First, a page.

993 F.2d 431 (5th Cir. 1993), 92-4822, United States v. Shabazz
|Citation:||993 F.2d 431|
|Party Name:||UNITED STATES of America, Plaintiff-Appellee, v. Mateen Yusuf SHABAZZ, a/k/a Edward L. Eberhart, a/k/a Edward Wallace, and Keith Lamar Parker, Defendants-Appellants.|
|Case Date:||June 04, 1993|
|Court:||United States Courts of Appeals, Court of Appeals for the Fifth Circuit|
[Copyrighted Material Omitted]
Harold Laine, Jr., Beaumont, TX (Court appointed), for Shabazz.
Clayton Mayfield, Beaumont, TX (Court appointed), for Parker.
Melissa Baldo, Asst. U.S. Atty., Bob Wortha, U.S. Atty., Beaumont, TX, for U.S.
Appeal from the United States District Court for the Eastern District of Texas.
Before GARWOOD, JONES and EMILIO M. GARZA, Circuit Judges.
GARWOOD, Circuit Judge:
Defendants-appellants Mateen Yusuf Shabazz (Shabazz) and Keith Lamar Parker (Parker) were convicted on drug possession charges. They argue that evidence discovered in a warrantless search of the car in which they were traveling should have been suppressed, that the trial court erroneously failed to submit a "mere presence" jury instruction, and that their convictions rest on insufficient evidence. We affirm.
Facts and Proceedings Below
On July 10, 1991, Shabazz and Parker were traveling in a 1976 Chevrolet Malibu on Interstate 10 in Beaumont, Texas, when they were pulled over by two officers of the Beaumont Police Department for exceeding the speed limit. Officer Gerald LaChance approached Shabazz, who had been driving the car, and asked him to step to the rear of the vehicle with his driver's license. Shabazz complied and produced what turned out to be a false driver's license bearing the name Edward (or Edwin) L. Wallace. Parker remained in the vehicle. While running a computer check on Shabazz's license, the officers questioned Shabazz and Parker individually. Comparing notes, the police officers determined that Shabazz and Parker had given conflicting answers concerning their recent whereabouts. Shabazz had said that he and Parker had been visiting Parker's sister in Houston, where they had been for a week, since the Fourth of July. Parker, on the other hand, had said that they had only been in Houston since the eighth, just two days prior to the stop.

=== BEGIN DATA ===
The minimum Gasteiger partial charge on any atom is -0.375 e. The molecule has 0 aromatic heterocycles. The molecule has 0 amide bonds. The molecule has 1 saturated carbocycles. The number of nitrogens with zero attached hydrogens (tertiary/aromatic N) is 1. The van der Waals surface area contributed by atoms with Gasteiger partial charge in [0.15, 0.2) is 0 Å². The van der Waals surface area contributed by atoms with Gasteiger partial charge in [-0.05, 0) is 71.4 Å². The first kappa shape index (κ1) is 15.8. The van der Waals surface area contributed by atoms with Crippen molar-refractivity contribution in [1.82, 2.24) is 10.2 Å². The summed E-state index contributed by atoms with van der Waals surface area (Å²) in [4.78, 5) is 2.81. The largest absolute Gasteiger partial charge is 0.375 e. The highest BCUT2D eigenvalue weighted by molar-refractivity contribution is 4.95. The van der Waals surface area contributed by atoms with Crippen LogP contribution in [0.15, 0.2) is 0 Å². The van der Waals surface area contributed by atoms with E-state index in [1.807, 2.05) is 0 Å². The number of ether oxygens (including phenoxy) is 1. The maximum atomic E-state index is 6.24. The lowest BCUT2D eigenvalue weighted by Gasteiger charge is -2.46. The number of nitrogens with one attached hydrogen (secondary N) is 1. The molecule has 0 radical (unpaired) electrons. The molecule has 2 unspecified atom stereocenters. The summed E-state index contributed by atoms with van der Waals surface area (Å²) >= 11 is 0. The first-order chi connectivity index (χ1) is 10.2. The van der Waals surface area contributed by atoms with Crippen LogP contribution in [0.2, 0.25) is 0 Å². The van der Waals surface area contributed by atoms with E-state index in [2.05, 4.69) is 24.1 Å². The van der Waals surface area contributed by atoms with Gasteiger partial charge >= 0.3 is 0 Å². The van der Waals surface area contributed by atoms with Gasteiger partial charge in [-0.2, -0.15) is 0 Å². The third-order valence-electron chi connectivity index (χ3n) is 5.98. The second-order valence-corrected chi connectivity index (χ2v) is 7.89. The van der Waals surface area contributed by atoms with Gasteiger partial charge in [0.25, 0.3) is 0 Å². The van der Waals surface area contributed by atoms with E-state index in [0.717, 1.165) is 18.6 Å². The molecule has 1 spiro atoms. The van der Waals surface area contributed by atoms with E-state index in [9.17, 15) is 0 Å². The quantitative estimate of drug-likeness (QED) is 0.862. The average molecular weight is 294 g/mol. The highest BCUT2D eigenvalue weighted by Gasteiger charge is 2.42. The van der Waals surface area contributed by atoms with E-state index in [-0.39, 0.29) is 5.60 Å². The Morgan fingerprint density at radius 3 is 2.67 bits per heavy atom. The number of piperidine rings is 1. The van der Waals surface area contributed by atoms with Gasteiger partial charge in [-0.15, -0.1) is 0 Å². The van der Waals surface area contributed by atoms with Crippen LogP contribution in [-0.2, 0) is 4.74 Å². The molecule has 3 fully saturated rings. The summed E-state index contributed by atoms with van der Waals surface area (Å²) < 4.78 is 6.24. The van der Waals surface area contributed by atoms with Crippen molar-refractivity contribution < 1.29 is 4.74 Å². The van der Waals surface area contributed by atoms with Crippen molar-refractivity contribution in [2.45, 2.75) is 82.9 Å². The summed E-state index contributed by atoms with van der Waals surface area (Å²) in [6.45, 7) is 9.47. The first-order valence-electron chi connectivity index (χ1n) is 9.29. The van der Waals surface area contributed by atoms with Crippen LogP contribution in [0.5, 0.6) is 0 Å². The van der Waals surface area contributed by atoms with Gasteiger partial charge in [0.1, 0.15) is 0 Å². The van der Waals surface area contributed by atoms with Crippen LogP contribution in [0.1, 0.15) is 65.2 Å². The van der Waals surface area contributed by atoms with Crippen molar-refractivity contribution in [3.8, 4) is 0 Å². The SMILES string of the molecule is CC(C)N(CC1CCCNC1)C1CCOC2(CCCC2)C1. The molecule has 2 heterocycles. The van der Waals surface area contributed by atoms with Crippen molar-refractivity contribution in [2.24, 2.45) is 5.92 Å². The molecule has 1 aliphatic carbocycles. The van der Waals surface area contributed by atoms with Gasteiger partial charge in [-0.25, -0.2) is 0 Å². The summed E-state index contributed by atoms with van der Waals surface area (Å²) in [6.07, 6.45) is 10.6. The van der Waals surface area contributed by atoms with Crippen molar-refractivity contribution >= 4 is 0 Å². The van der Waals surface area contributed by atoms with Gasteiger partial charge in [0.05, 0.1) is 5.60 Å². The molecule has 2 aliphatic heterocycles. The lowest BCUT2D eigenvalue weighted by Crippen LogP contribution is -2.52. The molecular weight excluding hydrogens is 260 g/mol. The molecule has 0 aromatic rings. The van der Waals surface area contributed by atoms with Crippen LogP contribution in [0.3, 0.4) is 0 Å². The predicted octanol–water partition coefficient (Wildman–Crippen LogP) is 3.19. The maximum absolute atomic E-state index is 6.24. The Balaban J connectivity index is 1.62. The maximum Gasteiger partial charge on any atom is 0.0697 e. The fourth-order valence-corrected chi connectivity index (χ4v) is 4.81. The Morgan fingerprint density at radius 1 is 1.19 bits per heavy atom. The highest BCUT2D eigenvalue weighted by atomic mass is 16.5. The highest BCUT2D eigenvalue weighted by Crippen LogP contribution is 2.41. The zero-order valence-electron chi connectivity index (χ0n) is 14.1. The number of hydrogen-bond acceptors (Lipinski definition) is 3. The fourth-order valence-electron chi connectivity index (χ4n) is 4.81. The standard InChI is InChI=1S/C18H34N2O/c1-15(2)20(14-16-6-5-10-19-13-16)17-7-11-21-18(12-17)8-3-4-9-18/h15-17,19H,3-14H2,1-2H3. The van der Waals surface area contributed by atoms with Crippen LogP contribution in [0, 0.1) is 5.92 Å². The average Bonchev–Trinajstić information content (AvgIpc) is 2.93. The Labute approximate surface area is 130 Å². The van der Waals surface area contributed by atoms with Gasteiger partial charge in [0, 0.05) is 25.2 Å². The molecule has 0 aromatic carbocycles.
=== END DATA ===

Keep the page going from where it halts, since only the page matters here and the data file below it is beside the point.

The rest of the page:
Based upon the conflict in their stories, and Officer Froman's belief that Parker seemed nervous, the officers decided to seek consent to search the car. Because Parker had represented himself as the owner of the car, he was asked if he would consent to a search of the vehicle. Parker gave both written and oral consent to a search.
During the search, Officer LaChance discovered a Phillips-head screwdriver on the front floorboard of the driver's side of the car. He also observed that the screws in the front driver's side air conditioner vent had shiny nicks on them and appeared to be loose. Using the screwdriver, Officer LaChance loosened the screws. The vent thereupon fell open and out of it tumbled a number of plastic baggies, which contained over 300 grams of crack cocaine and over 100 grams of powder cocaine. Shabazz and Parker were immediately arrested.
A grand jury returned a two-count indictment against Shabazz and Parker charging them with possession with intent to distribute cocaine and possession with intent to distribute a cocaine mixture and substance containing cocaine base, in violation of 21 U.S.C. § 841(a). A jury trial was held in the Eastern District of Texas and defendants were convicted on both counts. The court sentenced Parker to 216 months' imprisonment, to be followed by 5 years of supervised release, and a $100 special assessment. Shabazz received a 192 month sentence, 5 years of supervised release, and a $100 special assessment. Parker and Shabazz now appeal their convictions.
Appellants raise three arguments on appeal. They argue that the trial court erred by failing to suppress the evidence found in the search of the automobile, that the court erred by failing to give the jury a "mere presence" instruction, and that the evidence was insufficient to prove that they knowingly possessed the cocaine. We will address these issues in turn.
I. Suppression of Evidence
Prior to trial, appellants 1 moved to suppress the evidence found in the search of the automobile as the fruits of a Fourth Amendment violation. Following an evidentiary hearing, the district court denied the motion. On appeal, we review the district court's findings of fact for clear error; conclusions of law are examined de novo. See United States v. Coleman, 969 F.2d 126, 129 (5th Cir.1992). The evidence is viewed most favorably to the party prevailing below, except where such a view is inconsistent with the trial court's findings or is clearly erroneous considering the evidence as a whole. Id. See also United States v. Maldonado, 735 F.2d 809, 814 (5th Cir.1984).